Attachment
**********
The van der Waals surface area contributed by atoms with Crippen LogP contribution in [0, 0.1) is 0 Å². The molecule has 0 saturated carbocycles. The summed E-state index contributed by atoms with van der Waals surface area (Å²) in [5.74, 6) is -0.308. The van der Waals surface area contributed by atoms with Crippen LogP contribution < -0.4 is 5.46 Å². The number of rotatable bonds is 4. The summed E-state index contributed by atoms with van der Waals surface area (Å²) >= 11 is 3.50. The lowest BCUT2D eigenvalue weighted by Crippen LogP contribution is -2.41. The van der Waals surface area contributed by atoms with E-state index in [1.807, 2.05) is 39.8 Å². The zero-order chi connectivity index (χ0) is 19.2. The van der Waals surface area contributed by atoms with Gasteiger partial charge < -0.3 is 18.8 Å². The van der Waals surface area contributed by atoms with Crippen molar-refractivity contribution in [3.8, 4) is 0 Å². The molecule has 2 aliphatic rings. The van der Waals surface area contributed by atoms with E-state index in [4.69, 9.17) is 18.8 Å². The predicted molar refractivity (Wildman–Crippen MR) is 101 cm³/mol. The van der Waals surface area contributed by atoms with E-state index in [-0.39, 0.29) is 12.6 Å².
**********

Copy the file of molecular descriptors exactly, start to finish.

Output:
The van der Waals surface area contributed by atoms with Crippen LogP contribution in [0, 0.1) is 0 Å². The molecule has 0 saturated carbocycles. The summed E-state index contributed by atoms with van der Waals surface area (Å²) in [5.74, 6) is -0.308. The van der Waals surface area contributed by atoms with Crippen LogP contribution < -0.4 is 5.46 Å². The number of rotatable bonds is 4. The summed E-state index contributed by atoms with van der Waals surface area (Å²) >= 11 is 3.50. The lowest BCUT2D eigenvalue weighted by Crippen LogP contribution is -2.41. The van der Waals surface area contributed by atoms with E-state index in [1.807, 2.05) is 39.8 Å². The zero-order chi connectivity index (χ0) is 19.2. The van der Waals surface area contributed by atoms with Gasteiger partial charge < -0.3 is 18.8 Å². The van der Waals surface area contributed by atoms with Crippen molar-refractivity contribution in [3.8, 4) is 0 Å². The molecule has 2 aliphatic rings. The van der Waals surface area contributed by atoms with E-state index in [4.69, 9.17) is 18.8 Å². The predicted molar refractivity (Wildman–Crippen MR) is 101 cm³/mol. The van der Waals surface area contributed by atoms with E-state index in [-0.39, 0.29) is 12.6 Å².